The Renewable energy Sources like solar, onshore Wind costs will see a further slide next year consistently cheaper than any other fossil fuel source says the newest IRENA report
Boosting the business case for Renewables in the world, costs of onshore wind and solar photovoltaic (PV) technologies will in the next year be consistently cheaper than from any fossil fuel source. In its new report, IRENA reaffirms the cut-cost trend of electricity from Renewable energy and has given fresh evidence of the speed of the decline, driven by increased production runs and technology improvements.
“Renewable power is the backbone of any development that aims to be sustainable”, said IRENA’s Director-General Francesco La Camera. “We must do everything we can to accelerate renewables if we are to meet the climate objectives of the Paris Agreement. Today’s report sends a clear signal to the international community: Renewable energy provides countries with a low-cost climate solution that allows for scaling up action.”
Costs from all commercially available renewable power generation technologies declined in 2018. The global weighted-average cost of electricity declined 26% year-on-year for concentrated solar power (CSP), followed by bioenergy (-14%), solar photovoltaic (PV) and onshore wind (both -13%), hydropower (-12%), geothermal and offshore wind (both -1%), the report finds.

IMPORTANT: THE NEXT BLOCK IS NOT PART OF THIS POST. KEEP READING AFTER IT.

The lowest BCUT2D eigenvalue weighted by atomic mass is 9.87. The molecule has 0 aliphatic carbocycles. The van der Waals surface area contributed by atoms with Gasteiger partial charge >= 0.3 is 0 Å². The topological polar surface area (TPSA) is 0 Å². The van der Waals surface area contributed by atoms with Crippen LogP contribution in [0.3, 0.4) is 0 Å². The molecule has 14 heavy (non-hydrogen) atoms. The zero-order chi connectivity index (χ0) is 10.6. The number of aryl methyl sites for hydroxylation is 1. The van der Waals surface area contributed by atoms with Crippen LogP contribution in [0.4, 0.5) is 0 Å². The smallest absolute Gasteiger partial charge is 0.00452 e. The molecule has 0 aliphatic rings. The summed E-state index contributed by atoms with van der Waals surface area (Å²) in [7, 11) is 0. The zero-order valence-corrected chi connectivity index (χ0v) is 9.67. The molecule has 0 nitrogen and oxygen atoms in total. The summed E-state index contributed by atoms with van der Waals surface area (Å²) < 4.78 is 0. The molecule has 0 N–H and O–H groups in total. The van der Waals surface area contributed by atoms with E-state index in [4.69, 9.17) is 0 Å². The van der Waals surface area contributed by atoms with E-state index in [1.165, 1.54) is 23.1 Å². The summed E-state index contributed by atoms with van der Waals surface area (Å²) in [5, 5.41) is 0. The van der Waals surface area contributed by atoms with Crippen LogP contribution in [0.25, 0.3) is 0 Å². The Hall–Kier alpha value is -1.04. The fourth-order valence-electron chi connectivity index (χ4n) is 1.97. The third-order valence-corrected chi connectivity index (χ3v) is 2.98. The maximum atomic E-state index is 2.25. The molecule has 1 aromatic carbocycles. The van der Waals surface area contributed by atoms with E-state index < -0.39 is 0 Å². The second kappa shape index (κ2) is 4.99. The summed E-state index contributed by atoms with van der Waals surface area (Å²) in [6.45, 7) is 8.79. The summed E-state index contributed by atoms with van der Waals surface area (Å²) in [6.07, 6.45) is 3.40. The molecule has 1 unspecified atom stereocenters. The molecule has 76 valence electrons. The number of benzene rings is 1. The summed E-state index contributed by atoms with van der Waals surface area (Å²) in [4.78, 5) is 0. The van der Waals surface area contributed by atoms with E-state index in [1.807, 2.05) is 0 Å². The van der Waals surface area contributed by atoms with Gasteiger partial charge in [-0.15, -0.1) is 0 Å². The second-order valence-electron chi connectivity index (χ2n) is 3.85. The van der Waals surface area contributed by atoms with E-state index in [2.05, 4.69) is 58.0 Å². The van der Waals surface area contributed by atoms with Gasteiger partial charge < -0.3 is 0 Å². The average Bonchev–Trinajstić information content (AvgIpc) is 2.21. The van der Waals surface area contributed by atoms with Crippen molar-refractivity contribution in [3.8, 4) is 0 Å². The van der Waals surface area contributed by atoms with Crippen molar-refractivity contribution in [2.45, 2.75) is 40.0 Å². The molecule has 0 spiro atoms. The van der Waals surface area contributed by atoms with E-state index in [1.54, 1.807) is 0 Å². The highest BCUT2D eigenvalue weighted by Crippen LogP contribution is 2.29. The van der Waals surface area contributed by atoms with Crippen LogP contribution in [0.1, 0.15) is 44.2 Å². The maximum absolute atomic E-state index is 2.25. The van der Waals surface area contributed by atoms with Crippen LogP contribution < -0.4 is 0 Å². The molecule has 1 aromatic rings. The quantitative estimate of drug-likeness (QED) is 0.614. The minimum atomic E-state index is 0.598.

Among other findings:
- Onshore wind and solar PV power are now, frequently, less expensive than any fossil-fuel option, without financial assitance.
- New solar and wind installations will increasingly undercut even the operating-only costs of exisitng coal-fired plants.
- Low and falling technology costs make renewables the competitive backbone of energy decarbonisation – a crucial climate goal.
- Cost forecasts for solar PV and onshore wind continue to be revised as new data emerges, with renewables consistently beating earlier expectations.
Along with reviewing cost trends, the report analyses cost components in detail. According to the findings, costs of $0.03 to $0.04 per kilowatt-hour (kWh) for onshore wind and solar PV are already possible in some parts of the world. For example, record-low auction prices for solar PV in Chile, Mexico, Peru, Saudi Arabia, and the United Arab Emirates have seen a levelised cost of electricity as low as three US cents per kilowatt hour (USD 0.03/kWh).
At the start of last year, IRENA forecast the global average cost of electricity could fall to less than $0.049/kWh for onshore wind and $0.055/kWh for solar PV by 2020.
“A year later, the potential value for onshore wind in 2020 has dropped a further 8% to $0.045/kWh, while that of solar PV has dropped 13% to $0.048/kWh,” said the report, based on data from IRENA’s own members, business journals, industry groups, consultancies, governments, auctions and tenders.